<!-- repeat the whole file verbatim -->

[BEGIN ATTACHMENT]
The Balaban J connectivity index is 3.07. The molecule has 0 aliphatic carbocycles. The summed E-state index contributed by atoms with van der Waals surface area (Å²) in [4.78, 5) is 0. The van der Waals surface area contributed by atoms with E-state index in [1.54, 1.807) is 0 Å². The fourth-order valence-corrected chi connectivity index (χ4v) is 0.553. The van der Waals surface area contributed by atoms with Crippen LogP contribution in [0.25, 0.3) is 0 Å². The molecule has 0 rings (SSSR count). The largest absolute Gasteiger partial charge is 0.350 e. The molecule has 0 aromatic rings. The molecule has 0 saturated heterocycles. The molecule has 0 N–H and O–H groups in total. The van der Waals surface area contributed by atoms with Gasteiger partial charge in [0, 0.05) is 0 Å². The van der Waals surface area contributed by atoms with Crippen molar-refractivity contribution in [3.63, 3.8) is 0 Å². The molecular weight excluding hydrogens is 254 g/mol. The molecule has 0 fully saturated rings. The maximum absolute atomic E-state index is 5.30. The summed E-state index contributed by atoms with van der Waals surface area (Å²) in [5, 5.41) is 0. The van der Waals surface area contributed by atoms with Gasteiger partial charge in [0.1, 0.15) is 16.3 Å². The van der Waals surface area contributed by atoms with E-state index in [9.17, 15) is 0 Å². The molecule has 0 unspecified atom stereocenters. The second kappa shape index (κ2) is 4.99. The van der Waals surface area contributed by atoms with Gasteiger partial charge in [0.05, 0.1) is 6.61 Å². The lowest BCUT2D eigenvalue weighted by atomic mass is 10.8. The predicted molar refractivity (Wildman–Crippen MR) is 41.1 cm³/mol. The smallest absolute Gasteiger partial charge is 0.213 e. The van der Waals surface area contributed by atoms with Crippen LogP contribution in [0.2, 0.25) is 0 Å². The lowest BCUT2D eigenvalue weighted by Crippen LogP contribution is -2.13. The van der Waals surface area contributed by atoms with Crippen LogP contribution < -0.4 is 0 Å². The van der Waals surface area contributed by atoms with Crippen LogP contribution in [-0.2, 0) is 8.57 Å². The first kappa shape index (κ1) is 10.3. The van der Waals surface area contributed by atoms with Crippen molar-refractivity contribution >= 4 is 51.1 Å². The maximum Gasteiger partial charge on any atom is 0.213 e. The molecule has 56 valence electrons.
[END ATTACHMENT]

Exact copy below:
The Balaban J connectivity index is 3.07. The molecule has 0 aliphatic carbocycles. The summed E-state index contributed by atoms with van der Waals surface area (Å²) in [4.78, 5) is 0. The van der Waals surface area contributed by atoms with E-state index in [1.54, 1.807) is 0 Å². The fourth-order valence-corrected chi connectivity index (χ4v) is 0.553. The van der Waals surface area contributed by atoms with Crippen LogP contribution in [0.25, 0.3) is 0 Å². The molecule has 0 rings (SSSR count). The largest absolute Gasteiger partial charge is 0.350 e. The molecule has 0 aromatic rings. The molecule has 0 saturated heterocycles. The molecule has 0 N–H and O–H groups in total. The van der Waals surface area contributed by atoms with Gasteiger partial charge in [0, 0.05) is 0 Å². The van der Waals surface area contributed by atoms with Crippen molar-refractivity contribution in [3.63, 3.8) is 0 Å². The molecular weight excluding hydrogens is 254 g/mol. The molecule has 0 fully saturated rings. The maximum absolute atomic E-state index is 5.30. The summed E-state index contributed by atoms with van der Waals surface area (Å²) in [5, 5.41) is 0. The van der Waals surface area contributed by atoms with Gasteiger partial charge in [0.1, 0.15) is 16.3 Å². The van der Waals surface area contributed by atoms with E-state index in [9.17, 15) is 0 Å². The molecule has 0 unspecified atom stereocenters. The second kappa shape index (κ2) is 4.99. The van der Waals surface area contributed by atoms with Gasteiger partial charge in [0.05, 0.1) is 6.61 Å². The lowest BCUT2D eigenvalue weighted by atomic mass is 10.8. The predicted molar refractivity (Wildman–Crippen MR) is 41.1 cm³/mol. The smallest absolute Gasteiger partial charge is 0.213 e. The van der Waals surface area contributed by atoms with Crippen LogP contribution in [0.2, 0.25) is 0 Å². The lowest BCUT2D eigenvalue weighted by Crippen LogP contribution is -2.13. The van der Waals surface area contributed by atoms with Crippen LogP contribution < -0.4 is 0 Å². The van der Waals surface area contributed by atoms with Crippen LogP contribution in [-0.2, 0) is 8.57 Å². The first kappa shape index (κ1) is 10.3. The van der Waals surface area contributed by atoms with Crippen molar-refractivity contribution >= 4 is 51.1 Å². The maximum Gasteiger partial charge on any atom is 0.213 e. The molecule has 56 valence electrons.